Wait a minute – Lynn Anderson didn’t have any back-up singers, let alone the Supremes. Diana Ross never, to my knowledge, sang “I beg your pardon, I never promised you a rose garden…” OK, you got me, I wasn’t talking about THOSE Supremes. I was talking about the Kansas Supremes, and in fact they DID promise us a Rose garden, but not that kind of rose.
By now you have either given up or your interest is piqued. For those of you still with me, most people know that the Kansas Supreme Court ruled on the Gannon case last March. The ruling asked for immediate relief on equity in funding, and remanded the issue of adequacy of funding back to the three-judge-panel.
In its directions to the three judge panel, the Court said the focus should not be about trying to find a specific number for adequacy, rather it should be about determining what is necessary to meet something called the Rose Standards. By its action, the court made the Rose Standards the gold standard for measuring suitable education funding in Kansas.
In an interesting twist few would have predicted, the Kansas House and Senate agreed with the Court and put the Rose Standards in HB 2506. Because of controversy surrounding other aspects of the bill, the Rose Standards got little attention. When the Governor signed the bill, media attention focused on money, due process, tax credits, and licensure. There was little mention of education standards. The fact that the Kansas Supreme Court, the Kansas House of Representatives, the Kansas Senate, and the Kansas Governor all agreed on something would seem to be newsworthy?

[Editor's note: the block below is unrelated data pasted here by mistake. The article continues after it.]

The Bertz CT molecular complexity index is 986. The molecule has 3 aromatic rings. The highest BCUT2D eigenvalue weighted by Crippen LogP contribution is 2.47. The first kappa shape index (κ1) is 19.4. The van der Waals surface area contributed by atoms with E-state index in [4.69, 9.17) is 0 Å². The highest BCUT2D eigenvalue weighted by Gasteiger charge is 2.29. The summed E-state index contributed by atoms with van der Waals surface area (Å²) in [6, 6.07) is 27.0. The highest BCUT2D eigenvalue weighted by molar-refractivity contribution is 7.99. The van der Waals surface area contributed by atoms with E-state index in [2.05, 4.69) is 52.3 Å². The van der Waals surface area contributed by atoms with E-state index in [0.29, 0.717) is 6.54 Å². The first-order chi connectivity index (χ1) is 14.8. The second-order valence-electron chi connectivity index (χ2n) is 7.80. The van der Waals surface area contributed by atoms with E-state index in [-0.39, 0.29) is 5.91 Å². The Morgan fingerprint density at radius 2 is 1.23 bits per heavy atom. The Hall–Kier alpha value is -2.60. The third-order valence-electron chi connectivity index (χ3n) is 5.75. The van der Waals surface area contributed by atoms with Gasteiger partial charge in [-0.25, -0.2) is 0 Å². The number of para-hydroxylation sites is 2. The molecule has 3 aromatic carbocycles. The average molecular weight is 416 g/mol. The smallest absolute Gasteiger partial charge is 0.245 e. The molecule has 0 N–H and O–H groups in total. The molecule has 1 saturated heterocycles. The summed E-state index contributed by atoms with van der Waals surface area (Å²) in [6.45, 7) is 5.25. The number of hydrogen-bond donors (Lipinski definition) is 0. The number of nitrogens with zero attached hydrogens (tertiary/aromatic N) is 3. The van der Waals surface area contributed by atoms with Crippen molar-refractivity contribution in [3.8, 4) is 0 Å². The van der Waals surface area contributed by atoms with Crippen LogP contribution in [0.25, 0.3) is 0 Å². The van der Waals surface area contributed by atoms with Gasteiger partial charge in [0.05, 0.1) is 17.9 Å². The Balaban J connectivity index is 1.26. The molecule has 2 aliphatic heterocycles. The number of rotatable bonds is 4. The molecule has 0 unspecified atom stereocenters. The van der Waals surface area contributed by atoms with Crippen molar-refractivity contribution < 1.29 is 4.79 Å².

So what are these Rose Standards? If you attended one of the KASB Advocacy Tour meetings, you know that there are seven:
- Sufficient oral and written communication skills to enable students to function in a complex and rapidly changing civilization;
- Sufficient knowledge of economic, social, and political systems to enable the students to make informed choices;
- Sufficient understanding of governmental processes to enable the students to understand the issues that affect his or her community, state, and nation;
- Sufficient self-knowledge and knowledge of his or her mental and physical wellness;
- Sufficient grounding in the arts to enable each student to appreciate his or her cultural and historical heritage;
- Sufficient training or preparation for advanced training in either academic or vocational fields so as to enable each child to choose and pursue life work intelligently; and
- Sufficient levels of academic or vocational skills to enable public school students to compete favorably with their counterparts in surrounding states, in academics or in the job market.
School leaders are encouraged to familiarize themselves with these standards and consider what challenges exist to meeting them. Is your district meeting them now? Do they truly represent what our students need to know and be able to do? Do you have the resources necessary to provide programs to help students achieve these standards?
We have been promised the Rose Standards by the Supreme Court, the Legislature, and the Governor. We need to provide them the appropriate attention.